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Matteo Pace was born in Rome, where in 2011 he earned his Laurea Triennale in Lettere at Sapienza University of Rome, with a thesis in Romance Philology and Literatures, examining texts like the Historia Apollonii Regis Tyri, Thomas’ Tristan et Yseut, Martin Codax’s cantigas de amigo, and the anonymous Mare amoroso, from a cognitive and metaphorical perspective. In Fall 2012, he joined the Department of Italian at Columbia University as a Ph.D. Student, with a Concentration in Comparative Literature and Society from ICLS.
His research focuses on a comparative analysis of Medieval literatures (mostly Italian, but also French, Occitan and Latin), particularly about the philosophical implications of the concepts of love and nature, the presence of medical lexicon and imagery in vernacular literatures, and the blending between theological and mystical strives in the language of love. He is also interested in the intersection between the cognitive theory of metaphor and literary criticism, notably in the development of a body-centered and experiential semantics.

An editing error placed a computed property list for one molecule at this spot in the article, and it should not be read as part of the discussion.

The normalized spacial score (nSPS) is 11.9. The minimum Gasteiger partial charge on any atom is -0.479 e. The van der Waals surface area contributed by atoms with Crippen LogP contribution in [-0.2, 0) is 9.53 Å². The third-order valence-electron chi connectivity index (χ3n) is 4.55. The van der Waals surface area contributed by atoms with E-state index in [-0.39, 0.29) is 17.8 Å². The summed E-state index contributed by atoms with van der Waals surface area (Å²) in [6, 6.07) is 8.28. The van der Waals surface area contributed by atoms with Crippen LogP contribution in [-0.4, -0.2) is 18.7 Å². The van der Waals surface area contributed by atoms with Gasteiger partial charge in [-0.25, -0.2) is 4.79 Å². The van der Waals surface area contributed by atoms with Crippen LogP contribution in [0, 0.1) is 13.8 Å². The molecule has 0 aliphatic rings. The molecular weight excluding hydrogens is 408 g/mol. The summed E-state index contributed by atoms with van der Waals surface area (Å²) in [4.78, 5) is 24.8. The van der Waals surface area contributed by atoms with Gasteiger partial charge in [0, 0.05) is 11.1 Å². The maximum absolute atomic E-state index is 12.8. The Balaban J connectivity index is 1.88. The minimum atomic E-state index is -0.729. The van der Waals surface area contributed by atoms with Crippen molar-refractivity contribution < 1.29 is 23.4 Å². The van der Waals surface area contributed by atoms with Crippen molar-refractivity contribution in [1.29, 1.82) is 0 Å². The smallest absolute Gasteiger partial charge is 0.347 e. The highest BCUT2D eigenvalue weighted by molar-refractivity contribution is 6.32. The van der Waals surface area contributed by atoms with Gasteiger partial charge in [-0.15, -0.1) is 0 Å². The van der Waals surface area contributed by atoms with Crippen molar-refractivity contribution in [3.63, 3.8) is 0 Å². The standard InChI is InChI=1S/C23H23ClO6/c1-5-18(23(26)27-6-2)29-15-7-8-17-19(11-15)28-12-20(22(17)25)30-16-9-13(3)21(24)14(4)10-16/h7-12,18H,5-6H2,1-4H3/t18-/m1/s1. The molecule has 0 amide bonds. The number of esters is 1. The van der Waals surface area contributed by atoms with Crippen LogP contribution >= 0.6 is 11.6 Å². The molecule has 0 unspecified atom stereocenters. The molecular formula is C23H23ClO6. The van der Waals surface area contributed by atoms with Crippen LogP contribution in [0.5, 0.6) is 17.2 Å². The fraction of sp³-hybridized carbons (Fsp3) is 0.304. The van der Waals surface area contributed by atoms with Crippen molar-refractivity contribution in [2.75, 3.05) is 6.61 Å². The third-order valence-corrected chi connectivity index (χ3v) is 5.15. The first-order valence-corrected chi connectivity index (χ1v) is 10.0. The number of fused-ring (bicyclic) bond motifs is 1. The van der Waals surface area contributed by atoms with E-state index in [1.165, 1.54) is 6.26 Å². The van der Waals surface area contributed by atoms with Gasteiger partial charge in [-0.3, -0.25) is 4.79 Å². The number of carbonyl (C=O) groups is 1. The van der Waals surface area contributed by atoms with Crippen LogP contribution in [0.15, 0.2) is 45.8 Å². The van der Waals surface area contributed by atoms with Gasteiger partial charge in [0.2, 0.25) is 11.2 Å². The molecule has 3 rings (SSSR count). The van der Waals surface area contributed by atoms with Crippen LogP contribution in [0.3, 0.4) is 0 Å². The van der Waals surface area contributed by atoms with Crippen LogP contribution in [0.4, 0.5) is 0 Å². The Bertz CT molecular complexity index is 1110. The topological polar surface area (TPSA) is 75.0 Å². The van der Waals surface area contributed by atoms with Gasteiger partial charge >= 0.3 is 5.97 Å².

He is currently working on his dissertation on the intersections between Medieval medicine, science, and philosophy, and the early Italian lyric tradition, from the Scuola siciliana to 14th century.
He worked on Boccaccio, Cavalcanti, and Dino del Garbo, on William IX of Aquitaine and the Archpoet, on Thomas’ Tristan et Yseut, on Catherine of Siena, and on three entries for Brill’s Encyclopedia of Medieval Chronicles. He served as a Teaching Fellow and as a Teaching Assistant for the Italian department, and gave lectures on Dante's Commedia at the Sheen Center for Thought and Culture and at the Brooklyn Public Library. He is currently an Assistant Editor to the Dante Digital Project at Columbia University, and a Kluge Graduate Student Mentor at the Columbia Undergraduate Scholars Program.